Guest artist Christensen (baroque violin), received a Doctor of Musical Arts from Stony Brook University in New York where he studied violin with Mitchell Stern and baroque performance practice with Arthur Haas. He has also studied baroque violin with Stanley Ritchie of Indiana University’s Early Music Institute. An active performer in period music ensembles across the region, Christensen is a former member of the Southeast Baroque Ensemble. His other early music activities include regular performances with the Kingsbury Ensemble and Collegium Vocale St Louis as well as concerts with St. Louis Baroque, Musicke’s Cordes and Kansas City Baroque Consortium at the Jewell Early Music Festival. Christensen plays a 1780 Jakob Klemm violin recently restored to baroque configuration by Gregory Bearden.Metz (virginal and harpsichord) studied piano at Penn State University, beginning his harpsichord studies through private lessons with the legendary Igor Kipnis. In the process of earning a doctoral degree in historical performance practice at Washington University in Saint Louis, he studied with Trevor Pinnock. More recently, Metz has worked with Webb Wiggins and Lisa Crawford at the Oberlin Conservatory. Metz has performed across the country with concerts in Chicago, Louisville, Saratoga, N.Y., Bennington Vt., Louisville, Ky., and at the Jewell Early Music Festival in Liberty, Mo. In the last three years, he has performed a solo recital at the Smithsonian Institution in Washington D.C., a solo recital and masterclass on Elizabethan Virginal Music at Oberlin Conservatory and appeared as guest artist in Kansas City for the Bach Aria Soloists and the KC Symphony’s summer program “Summerfest”. Last year in St. Louis, he performed with the St. Louis Chamber Music Society in various programs including a performance of Bach’s “Fifth Brandenburg Concerto” with Nicholas McGegan conducting. Recently, Metz was elected to the board of directors of Early Music America. His international appearances include performances in The Netherlands, Germany and Costa Rica.
Spray (violone, lirone, recorder and Baroque guitar) has appeared with numerous period instrument ensembles across the country in concert and on recordings. Co-founder of the Indianapolis Baroque Orchestra under Barthold Kuijken, he also directs Musik Ekklesia, a period instrument ensemble dedicated to performances of sacred Baroque music; the viol ensemble Hexachord; and Pills to Purge Melancholy. Musik Ekklesia’s first recording, “The Vanishing Nordic Choral,” received a glowing review in Gramophone and was nominated for a Grammy in 2010. Spray recorded Monteverdi’s “1610 Vespers” with Seraphic Fire and has toured across this country and internationally with that ensemble. He has also collaborated with Concordia Publishing on several recording/publishing projects. An in-demand ensemble player, Spray appears regularly with numerous early music ensembles not only in his hometown of Indianapolis but in Milwaukee, Louisville, Chicago, St. Louis, Kansas City, Boston and elsewhere.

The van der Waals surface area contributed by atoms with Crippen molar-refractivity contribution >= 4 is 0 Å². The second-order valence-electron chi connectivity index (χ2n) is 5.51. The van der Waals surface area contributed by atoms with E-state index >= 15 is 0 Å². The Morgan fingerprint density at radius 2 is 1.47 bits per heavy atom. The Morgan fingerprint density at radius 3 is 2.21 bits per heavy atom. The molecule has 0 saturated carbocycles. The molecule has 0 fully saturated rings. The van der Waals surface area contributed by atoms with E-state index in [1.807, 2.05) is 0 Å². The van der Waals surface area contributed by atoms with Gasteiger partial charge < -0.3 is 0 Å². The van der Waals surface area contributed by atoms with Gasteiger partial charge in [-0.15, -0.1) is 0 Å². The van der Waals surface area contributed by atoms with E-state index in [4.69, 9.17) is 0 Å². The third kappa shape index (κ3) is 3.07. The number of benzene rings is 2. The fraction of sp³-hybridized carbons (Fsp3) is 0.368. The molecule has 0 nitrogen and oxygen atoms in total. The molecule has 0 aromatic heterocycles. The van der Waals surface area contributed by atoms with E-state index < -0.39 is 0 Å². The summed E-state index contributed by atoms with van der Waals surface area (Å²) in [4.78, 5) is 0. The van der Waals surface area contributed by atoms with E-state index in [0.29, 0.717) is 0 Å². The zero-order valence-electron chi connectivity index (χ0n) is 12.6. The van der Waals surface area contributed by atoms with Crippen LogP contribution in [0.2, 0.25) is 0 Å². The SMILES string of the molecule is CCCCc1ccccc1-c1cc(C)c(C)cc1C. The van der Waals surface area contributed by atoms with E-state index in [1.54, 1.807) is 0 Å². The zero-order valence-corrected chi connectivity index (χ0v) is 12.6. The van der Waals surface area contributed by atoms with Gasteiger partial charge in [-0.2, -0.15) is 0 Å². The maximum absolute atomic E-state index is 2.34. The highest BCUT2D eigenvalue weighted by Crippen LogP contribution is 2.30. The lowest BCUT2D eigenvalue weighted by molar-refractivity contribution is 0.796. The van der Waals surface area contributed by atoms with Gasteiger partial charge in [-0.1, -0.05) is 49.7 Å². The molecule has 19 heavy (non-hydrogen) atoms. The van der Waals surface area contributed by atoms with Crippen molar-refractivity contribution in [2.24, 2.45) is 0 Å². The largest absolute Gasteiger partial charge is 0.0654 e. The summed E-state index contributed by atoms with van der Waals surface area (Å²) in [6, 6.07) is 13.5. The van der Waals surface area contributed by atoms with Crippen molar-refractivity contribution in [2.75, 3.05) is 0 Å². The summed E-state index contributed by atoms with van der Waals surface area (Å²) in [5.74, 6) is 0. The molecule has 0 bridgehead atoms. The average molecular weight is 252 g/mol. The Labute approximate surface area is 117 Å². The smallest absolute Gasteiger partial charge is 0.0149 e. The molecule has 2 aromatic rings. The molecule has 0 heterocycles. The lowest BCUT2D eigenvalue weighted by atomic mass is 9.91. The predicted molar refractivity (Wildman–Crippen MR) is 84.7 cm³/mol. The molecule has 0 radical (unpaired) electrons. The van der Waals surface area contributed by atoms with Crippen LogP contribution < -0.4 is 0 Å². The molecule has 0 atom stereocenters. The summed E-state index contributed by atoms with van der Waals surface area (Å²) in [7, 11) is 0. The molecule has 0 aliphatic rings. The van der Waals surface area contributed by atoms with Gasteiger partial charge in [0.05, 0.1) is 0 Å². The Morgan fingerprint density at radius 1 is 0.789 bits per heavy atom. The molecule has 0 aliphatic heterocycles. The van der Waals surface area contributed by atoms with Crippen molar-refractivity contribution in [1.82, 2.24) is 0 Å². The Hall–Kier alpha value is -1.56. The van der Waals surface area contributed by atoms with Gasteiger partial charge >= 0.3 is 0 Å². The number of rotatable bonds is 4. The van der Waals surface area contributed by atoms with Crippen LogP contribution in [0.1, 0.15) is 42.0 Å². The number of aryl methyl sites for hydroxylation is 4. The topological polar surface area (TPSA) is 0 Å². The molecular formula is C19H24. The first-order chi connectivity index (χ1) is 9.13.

Trained as a classical guitarist, Noonan (lutes, early guitars and theorbo) has played early plucked instruments for more than 30 years across the Midwest. Based in St. Louis, he has performed throughout the region with various ensembles including Shakespear’s Bande, Musicke’s Cordes, Early Music St. Louis, Bourbon Baroque in Louisville, Ars Antigua in Chicago, and Musik Ekklesia in Indianapolis. As an in-demand accompanist and continuo player, Noonan performs a varied repertoire ranging from 16th-century chanson with solo voice to Handel’s “Messiah” with the St. Louis Symphony. A recognized expert on the early guitar, Noonan has produced two books and articles for Grove on the subject as well as a recent edition of 18th-century violin sonatas for A-R Editions. Noonan holds degrees from the University of Notre Dame (Bachelor of Arts), the Hartt School of Music (Bachelor of Music) and Washington University in St. Louis (Master of Music and doctoral degree). He serves as professor of musicology at Southeast Missouri State University and occasionally teaches lute and coaches early music performance at Washington University in St. Louis.
Tickets may be purchased by contacting the River Campus Box Office, located in the Cultural Arts Center, 518 S. Fountain St., weekdays 9 a.m. to 4 p.m., or by calling (573) 651-2265. Tickets may also be purchased online at RiverCampusEvents.com.